The lockdown of Europe amid the coronavirus crisis has saved more than three million lives, researchers have reported.
Piccadilly Circus during lockdown
28 Apr 2020
Credit: Wayne Howes/Cover Images
A team of researchers at Imperial College London have found that the strict restrictions imposed in countries back in February and March had a significant effect on the spread of the Covid-19 virus, with more than 470,000 deaths averted in the U.K. alone.
Lockdown reduced the number of people that contagious individuals infected by 81 per cent, and the virus reproduction figure, called the R number, has been slashed from 3.8 to 0.63, as countries prepare to ease out of lockdown restrictions.
The team analysed data on Covid-19 deaths from 11 countries in Europe, including the U.K., Italy, France, Spain, and Germany, and calculated the extent of the transmission of the virus by working backwards from May to the end of March.
They estimated 3.2 million people – including 470,000 in the U.K., 690,000 in France, and 630,000 in Italy – would have died by 4 May if measures, including closing businesses, schools, and telling people to work from home, hadn’t been imposed.
And while the experts predicted the “death toll would have been huge” without lockdown, they insisted that only a small proportion of people had been infected as it was only “at the beginning of the pandemic”, and herd immunity wouldn’t be achieved for a long time.
“Our model estimates that we are very far away from herd immunity,” said co-author Professor Axel Gandy. “It tells us we need to be very careful and not to release too much in one go because then you have no control.
“We need to tread very carefully and do things slowly, so we can backtrack should they not work,” he added.
The study was published in the journal Nature.
Featuring: Piccadilly Circus
Where: London, United Kingdom
When: 28 Apr 2020
Credit: Wayne Howes/Cover Images
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These photos show Central London as it’s never seen before, and may not be seen again in our lifetime.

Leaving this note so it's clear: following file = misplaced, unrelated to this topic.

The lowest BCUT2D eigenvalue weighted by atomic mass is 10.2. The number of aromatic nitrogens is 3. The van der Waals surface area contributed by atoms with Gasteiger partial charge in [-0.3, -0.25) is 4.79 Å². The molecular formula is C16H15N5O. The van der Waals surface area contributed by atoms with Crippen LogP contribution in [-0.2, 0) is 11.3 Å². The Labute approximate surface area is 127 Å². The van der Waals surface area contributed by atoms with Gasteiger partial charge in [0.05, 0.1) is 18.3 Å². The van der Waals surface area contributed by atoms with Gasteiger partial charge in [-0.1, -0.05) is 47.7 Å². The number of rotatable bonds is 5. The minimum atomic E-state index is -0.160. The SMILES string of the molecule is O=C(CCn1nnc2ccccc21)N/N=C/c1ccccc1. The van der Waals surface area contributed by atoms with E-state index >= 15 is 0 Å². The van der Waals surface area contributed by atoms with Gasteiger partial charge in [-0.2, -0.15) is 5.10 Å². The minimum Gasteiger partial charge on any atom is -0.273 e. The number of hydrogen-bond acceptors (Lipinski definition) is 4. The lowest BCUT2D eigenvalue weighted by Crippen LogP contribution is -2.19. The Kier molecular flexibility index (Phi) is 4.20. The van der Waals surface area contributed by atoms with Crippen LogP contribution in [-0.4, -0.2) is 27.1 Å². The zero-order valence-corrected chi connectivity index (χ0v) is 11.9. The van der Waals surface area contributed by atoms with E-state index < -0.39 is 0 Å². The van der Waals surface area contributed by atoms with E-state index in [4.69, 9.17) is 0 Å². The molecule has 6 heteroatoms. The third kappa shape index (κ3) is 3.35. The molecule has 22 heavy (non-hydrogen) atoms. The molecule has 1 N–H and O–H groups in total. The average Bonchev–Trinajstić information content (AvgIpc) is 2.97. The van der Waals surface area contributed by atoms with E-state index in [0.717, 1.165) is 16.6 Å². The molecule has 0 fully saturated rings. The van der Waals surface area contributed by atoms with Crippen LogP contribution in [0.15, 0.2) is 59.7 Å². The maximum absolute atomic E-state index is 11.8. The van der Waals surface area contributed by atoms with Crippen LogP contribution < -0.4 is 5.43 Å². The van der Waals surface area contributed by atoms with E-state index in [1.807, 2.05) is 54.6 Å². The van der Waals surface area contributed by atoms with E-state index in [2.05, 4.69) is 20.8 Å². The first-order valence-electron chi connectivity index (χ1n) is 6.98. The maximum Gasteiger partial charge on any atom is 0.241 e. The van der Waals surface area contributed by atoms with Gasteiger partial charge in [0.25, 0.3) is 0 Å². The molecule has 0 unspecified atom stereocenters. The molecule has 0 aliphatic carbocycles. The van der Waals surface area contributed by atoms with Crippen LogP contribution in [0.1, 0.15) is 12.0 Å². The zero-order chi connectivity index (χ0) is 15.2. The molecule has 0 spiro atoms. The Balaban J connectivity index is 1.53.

Photographer Wayne Howes has spent the past eight weeks scouring the city capturing a desolate London due to the COVID-19 pandemic.
In the picture series, which Howes is hoping to turn into a book as a reference for future generations, he has captured the vast emptiness that has become London during the Coronavirus outbreak.
“The collection of images has an eerie, almost post-apocalyptic feel about them’ explains Howes.
‘Large historic buildings still obviously dominate the streets of London, but the normal hustle and bustle of London life is conspicuously absent.’
Images show popular tourist hot spots that would usually be bustling in the run up to summer now completely empty.
One photo shows Regent Street, which is usually busy at any time of day, but now at 9am appears abandoned.
“At rush hour on a Monday morning it can take you half an hour to drive down Regent Street, it took me 30 seconds!’ says Howes.
A day where the gates of Buckingham Palace aren’t lined with tourists and Royal fans taking photos is extremely rare, but Howes has captured the palace standing completely alone without a person in sight.
Howes has set up a Kickstarter to fund his hope of creating a book to document this period in time for future generations – what a thriving capital city can look like when placed in lockdown, a million miles away from it’s usual self.
London in Lockdown can be supported on Kickstarter via http://kck.st/3fenbT8